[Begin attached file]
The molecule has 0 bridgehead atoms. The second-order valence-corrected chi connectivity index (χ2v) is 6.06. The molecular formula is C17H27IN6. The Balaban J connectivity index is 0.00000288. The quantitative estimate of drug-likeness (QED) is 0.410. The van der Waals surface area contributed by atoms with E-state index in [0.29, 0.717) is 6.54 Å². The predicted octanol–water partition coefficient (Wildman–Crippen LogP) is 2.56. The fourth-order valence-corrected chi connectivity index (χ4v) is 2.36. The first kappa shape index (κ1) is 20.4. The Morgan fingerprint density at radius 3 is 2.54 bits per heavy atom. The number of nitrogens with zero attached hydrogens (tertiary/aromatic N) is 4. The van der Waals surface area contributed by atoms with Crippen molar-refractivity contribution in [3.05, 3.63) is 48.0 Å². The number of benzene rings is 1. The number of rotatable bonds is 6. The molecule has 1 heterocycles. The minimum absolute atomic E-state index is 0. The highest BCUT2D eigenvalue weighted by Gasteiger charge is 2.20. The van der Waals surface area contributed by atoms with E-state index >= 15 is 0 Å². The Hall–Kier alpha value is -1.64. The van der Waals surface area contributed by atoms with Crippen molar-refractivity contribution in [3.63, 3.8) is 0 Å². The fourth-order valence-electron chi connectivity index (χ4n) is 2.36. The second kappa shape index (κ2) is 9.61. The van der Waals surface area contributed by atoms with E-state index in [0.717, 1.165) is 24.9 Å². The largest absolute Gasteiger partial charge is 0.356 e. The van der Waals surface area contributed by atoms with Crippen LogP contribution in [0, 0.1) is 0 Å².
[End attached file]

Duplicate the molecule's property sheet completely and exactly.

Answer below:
The molecule has 0 bridgehead atoms. The second-order valence-corrected chi connectivity index (χ2v) is 6.06. The molecular formula is C17H27IN6. The Balaban J connectivity index is 0.00000288. The quantitative estimate of drug-likeness (QED) is 0.410. The van der Waals surface area contributed by atoms with E-state index in [0.29, 0.717) is 6.54 Å². The predicted octanol–water partition coefficient (Wildman–Crippen LogP) is 2.56. The fourth-order valence-corrected chi connectivity index (χ4v) is 2.36. The first kappa shape index (κ1) is 20.4. The Morgan fingerprint density at radius 3 is 2.54 bits per heavy atom. The number of nitrogens with zero attached hydrogens (tertiary/aromatic N) is 4. The van der Waals surface area contributed by atoms with Crippen molar-refractivity contribution in [3.05, 3.63) is 48.0 Å². The number of benzene rings is 1. The number of rotatable bonds is 6. The molecule has 1 heterocycles. The minimum absolute atomic E-state index is 0. The highest BCUT2D eigenvalue weighted by Gasteiger charge is 2.20. The van der Waals surface area contributed by atoms with E-state index >= 15 is 0 Å². The Hall–Kier alpha value is -1.64. The van der Waals surface area contributed by atoms with Crippen molar-refractivity contribution in [3.63, 3.8) is 0 Å². The fourth-order valence-electron chi connectivity index (χ4n) is 2.36. The second kappa shape index (κ2) is 9.61. The van der Waals surface area contributed by atoms with E-state index in [0.717, 1.165) is 24.9 Å². The largest absolute Gasteiger partial charge is 0.356 e. The van der Waals surface area contributed by atoms with Crippen LogP contribution in [0, 0.1) is 0 Å².